Pest Management Pt 2

Pest Management Pt 2

Bob Larson
Bob Larson
From the Ag Information Network, I’m Bob Larson with today’s Fruit Grower Report. Older, untended orchards and backyard fruit trees are pretty common breeding grounds for pests that are also some of the most difficult to manage.

Keith Mathews, with the Yakima County Pest Control Board, says this problem is something he runs into all the time …

MATHEWS … “And so, then you get in this situation where, again, it’s that breeding spot and my job for the industry is to go and negotiate with those people and say, you must spray or you must cut them down. We can’t have a home that just breeds apple maggot right here in downtown.”

And from there, the pests don’t have far to go to wreak havoc …

MATHEWS … “Sure, and it’s worth contemplating for a minute, an apple maggot, and adult fly on a little bit of wind can travel three miles into the edge of a commercial orchard where, if the farmer sees the damage he can spray and correct it, but otherwise they damage a whole lot of fruit.”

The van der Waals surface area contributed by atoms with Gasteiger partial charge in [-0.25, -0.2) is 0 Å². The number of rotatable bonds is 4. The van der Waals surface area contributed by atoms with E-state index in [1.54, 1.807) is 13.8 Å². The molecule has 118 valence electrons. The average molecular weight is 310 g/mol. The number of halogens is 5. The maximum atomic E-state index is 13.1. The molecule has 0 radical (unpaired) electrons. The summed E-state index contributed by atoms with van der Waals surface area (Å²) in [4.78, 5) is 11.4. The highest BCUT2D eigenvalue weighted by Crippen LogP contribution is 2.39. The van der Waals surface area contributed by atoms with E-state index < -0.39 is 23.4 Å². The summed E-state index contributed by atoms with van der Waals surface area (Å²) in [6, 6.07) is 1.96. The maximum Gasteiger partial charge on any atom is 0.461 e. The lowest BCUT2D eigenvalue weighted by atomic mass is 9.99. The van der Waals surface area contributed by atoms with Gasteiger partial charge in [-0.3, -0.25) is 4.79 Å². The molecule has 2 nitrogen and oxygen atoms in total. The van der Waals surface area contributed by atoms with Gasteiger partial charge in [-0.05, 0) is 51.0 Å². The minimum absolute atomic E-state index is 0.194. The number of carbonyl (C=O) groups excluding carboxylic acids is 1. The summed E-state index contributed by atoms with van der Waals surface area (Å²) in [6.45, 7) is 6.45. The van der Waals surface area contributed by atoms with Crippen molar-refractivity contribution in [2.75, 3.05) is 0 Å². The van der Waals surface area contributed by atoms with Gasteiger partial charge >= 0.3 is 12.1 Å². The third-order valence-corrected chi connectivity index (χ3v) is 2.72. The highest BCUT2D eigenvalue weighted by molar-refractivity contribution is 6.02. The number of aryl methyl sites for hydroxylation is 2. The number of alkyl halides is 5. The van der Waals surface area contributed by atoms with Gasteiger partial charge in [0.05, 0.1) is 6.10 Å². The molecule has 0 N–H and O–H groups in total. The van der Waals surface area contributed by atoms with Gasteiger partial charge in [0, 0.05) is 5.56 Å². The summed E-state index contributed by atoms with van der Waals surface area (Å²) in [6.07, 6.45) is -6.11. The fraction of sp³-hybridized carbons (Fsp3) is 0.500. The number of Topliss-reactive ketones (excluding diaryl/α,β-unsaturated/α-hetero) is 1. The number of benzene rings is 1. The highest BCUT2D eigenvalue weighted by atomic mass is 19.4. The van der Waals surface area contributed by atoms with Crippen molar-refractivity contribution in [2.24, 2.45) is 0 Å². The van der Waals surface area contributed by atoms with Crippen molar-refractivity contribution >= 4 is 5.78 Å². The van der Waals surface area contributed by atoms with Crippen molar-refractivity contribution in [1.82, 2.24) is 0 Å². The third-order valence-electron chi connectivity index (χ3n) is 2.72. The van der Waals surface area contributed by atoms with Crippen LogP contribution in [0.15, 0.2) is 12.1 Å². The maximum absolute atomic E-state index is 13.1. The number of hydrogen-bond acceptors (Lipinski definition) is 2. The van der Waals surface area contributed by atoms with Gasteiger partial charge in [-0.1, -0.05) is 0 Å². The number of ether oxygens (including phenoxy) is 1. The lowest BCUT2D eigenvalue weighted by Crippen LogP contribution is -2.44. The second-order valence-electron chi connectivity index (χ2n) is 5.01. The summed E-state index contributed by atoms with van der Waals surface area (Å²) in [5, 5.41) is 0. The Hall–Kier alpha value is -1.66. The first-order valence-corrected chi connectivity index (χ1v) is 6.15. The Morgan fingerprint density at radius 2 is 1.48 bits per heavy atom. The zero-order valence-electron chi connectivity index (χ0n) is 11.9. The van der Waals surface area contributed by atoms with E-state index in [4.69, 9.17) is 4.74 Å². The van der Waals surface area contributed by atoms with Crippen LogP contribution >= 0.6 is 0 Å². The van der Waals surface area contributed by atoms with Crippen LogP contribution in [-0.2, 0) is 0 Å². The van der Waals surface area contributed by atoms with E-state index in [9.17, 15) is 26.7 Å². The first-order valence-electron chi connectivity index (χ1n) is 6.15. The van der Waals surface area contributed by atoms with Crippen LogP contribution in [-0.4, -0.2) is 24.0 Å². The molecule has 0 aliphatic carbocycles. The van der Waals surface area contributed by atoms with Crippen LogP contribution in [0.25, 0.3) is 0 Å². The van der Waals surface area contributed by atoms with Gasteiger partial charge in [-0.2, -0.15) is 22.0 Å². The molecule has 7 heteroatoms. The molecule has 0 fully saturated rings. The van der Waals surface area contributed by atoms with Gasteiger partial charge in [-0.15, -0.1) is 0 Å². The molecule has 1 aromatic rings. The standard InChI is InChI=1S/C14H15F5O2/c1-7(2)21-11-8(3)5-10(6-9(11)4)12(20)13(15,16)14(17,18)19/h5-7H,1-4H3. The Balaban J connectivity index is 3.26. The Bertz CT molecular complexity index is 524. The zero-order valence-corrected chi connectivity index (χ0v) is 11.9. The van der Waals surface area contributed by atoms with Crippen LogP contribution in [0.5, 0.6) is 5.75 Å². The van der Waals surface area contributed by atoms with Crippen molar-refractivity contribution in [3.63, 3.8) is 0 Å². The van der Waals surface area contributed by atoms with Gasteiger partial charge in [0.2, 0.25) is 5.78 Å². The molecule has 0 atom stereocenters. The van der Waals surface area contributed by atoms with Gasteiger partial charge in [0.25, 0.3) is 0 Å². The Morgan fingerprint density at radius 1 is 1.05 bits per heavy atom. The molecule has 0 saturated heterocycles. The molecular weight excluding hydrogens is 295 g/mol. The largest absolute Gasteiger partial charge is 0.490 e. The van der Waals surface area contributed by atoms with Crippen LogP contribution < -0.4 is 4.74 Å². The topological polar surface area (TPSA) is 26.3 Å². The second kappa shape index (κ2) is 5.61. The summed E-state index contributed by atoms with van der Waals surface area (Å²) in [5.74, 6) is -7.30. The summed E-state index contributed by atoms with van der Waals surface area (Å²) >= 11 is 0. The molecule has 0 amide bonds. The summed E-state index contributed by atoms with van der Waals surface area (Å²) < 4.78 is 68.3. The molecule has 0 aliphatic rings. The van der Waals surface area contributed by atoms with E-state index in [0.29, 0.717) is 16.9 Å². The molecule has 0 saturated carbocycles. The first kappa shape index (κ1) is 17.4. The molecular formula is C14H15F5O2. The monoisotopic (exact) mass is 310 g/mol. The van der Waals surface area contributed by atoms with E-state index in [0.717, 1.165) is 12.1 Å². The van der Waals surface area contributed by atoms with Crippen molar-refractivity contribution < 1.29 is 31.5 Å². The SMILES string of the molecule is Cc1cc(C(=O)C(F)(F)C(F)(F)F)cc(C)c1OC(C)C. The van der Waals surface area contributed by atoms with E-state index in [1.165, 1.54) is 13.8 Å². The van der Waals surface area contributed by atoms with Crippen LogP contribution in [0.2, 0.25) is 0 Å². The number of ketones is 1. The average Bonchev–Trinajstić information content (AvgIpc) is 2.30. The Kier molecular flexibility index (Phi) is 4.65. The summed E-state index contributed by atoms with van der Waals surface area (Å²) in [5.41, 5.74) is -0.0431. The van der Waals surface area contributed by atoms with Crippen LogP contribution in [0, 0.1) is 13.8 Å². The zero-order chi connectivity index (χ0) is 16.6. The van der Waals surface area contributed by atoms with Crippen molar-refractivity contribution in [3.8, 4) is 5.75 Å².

And in apple country, Mathews says it’s an even bigger problem …

MATHEWS … “You think of the size of Yakima, if you have a tree kind of on the edge of the city, three miles is a long way, for where we are, and into a lot of commercial property that those guys rely on every good apple to give them money. They’ve paid dearly all year long to keep it and to raise it and to make sure it’s good for the packing house.”

To hear more on managing our invasive pest, tune in to the Washington State Tree Fruit Association’s podcasts, Bearing Fruit, that can be found on many podcast apps, or through a link on the WSTFA website.

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